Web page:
Raising the arms out to the side like this is the SAME movement as something called the lateral raise – an exercise with weights that is part of almost EVERY good shoulder building routine. This weight free version is every bit as good and important!
Open your hands again as you return to the starting position.
Part 2: Legs.
Start with your heels together and your feet at around a 45 degree angle. Come up on to tiptoes. Pause. Drop heels a little as you bend the knees slightly out to the same angle as the feet. The best mental imagery I have found for this is a ballerina doing the ‘plie’ (which literally means half-bend). Your feet will not be turned out as far as a ballerina, but the intent and the result is similar: The movement will work your quads, glutes, hamstrings, ankles, and feet. Straighten legs and rise on to tiptoes again, and then drop on back down to heels.
Step by step: Feet flat, tiptoes, lower heels slightly, bend knees, straighten knees, tiptoes, feet flat.
Putting the 2 together: Start with your feet as described above and with your arms down by your sides. As you bring your arms up in front of you rise up on your tiptoes. Drop your arms, drop your heels slightly and bend your knees. Raise the arms, straighten the knees and come up on tiptoes. Lower arms, lower heels. Raise arms up in front, begin exercise over again.
Review: This is not an easy exercise to get right at first – but it is worth persevering with. You will be proud of yourself and amazed at the improvements in your coordination after learning and practising this move over the coming weeks and months.
Repetitions: Eight to twelve repetitions of this exercise are enough to get the blood pumping. Don’t be discouraged if you don’t quite ‘get’ it at first. These exercises are meant to help you manage stress, not cause more!
Breathing: With the UP movements, breath in, with the DOWN movements breath out.
I like to vary what I do with my hands during this exercise – you may feel a natural inclination to open and close your hands as you go through the various motions, and I say go for it!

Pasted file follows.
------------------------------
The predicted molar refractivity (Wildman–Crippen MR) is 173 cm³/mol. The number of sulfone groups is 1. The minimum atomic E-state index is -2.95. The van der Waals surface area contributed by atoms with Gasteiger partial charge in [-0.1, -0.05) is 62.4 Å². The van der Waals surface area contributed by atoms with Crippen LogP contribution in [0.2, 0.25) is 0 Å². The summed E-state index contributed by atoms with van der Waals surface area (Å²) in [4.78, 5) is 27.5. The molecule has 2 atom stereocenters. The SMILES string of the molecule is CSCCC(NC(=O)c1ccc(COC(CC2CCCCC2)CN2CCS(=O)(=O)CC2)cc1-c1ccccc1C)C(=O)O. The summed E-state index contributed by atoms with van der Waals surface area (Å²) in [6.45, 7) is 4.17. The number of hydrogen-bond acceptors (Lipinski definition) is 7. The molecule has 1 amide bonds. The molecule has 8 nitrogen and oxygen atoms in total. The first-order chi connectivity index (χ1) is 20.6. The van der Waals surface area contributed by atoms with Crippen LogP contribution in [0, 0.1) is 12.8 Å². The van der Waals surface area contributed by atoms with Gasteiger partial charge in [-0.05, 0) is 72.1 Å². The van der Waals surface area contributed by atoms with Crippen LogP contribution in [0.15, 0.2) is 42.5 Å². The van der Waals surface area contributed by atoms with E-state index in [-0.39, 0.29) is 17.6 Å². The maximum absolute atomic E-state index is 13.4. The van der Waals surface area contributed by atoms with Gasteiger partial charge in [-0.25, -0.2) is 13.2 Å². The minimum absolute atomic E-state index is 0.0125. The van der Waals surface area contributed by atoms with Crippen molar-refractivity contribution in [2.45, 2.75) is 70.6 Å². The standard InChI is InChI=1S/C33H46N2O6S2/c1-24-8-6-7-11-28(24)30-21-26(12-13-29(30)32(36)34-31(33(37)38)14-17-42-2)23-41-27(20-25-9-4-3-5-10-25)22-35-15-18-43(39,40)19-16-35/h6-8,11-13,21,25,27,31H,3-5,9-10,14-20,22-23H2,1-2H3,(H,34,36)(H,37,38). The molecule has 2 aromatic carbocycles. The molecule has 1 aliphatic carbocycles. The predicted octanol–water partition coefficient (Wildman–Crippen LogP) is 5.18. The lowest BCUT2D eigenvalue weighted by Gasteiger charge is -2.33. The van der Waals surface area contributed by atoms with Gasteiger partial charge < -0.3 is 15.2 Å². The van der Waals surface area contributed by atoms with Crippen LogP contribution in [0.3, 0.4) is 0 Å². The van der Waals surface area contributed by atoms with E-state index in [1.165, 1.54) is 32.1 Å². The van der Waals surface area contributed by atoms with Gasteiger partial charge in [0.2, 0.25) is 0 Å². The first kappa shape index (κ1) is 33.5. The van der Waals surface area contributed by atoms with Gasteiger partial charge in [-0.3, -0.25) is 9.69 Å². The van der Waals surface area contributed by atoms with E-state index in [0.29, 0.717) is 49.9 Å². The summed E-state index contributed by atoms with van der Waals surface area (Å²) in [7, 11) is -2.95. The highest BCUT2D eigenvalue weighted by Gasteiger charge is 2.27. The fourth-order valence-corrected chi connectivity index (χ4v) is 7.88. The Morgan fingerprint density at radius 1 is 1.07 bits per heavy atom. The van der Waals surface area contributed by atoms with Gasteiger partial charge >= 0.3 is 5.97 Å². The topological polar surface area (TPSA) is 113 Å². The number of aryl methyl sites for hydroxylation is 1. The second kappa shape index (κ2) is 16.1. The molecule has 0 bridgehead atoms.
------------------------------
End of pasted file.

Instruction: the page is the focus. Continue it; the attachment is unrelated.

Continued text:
So many words!!
It IS wordy. Describing something properly takes words. Learning something properly means taking a little time to understand what it is you’re doing, and why. In case you missed it, this is why this particular exercise is good:
The movement will work your quads, glutes, hamstrings, ankles, and feet.
There is ALSO back, shoulder and arm involvement! It’s one helluva exercise!
Once you understand it though – ONE picture. One picture will remind you which exercise it is. Can you start to see how fitness will get a LOT easier the more you learn.
A great exercise for tired legs
Here is a variation of the SAME exercise from a wonderful booklet titled “Be as Fit as a Fiddle” from the 1930’s:
Starting position – Hands on hips.
Raise the heels from the ground as high as possible, keeping them together, legs straight, body and head erect.
Still keeping the heels together, bend the knees outward (as picture).
Straighten the knees evenly, keeping the heels raised. Judge a short pause and lower the heels.
Perform this movement four times to begin with, breathing in deeply as you bend the knees and exhaling as you raise upwards. All the muscles of the legs come into play. The carriage of the body will be greatly improved, while that tired, lifeless feeling about the legs caused by much walking on hard pavements will be entirely overcome by this exercise.It teaches you how to walk on the ball of your foot. It is an invaluable corrective exercise for flat feet – a defect which is widespread.
Increased agility and that delightful sensation of “being on the toes,” or ready to move about quickly in any direction, are worth trying to attain. This exercise will produce it.
So there you have it – Radio Taiso – or in English – A very good bodyweight exercise routine!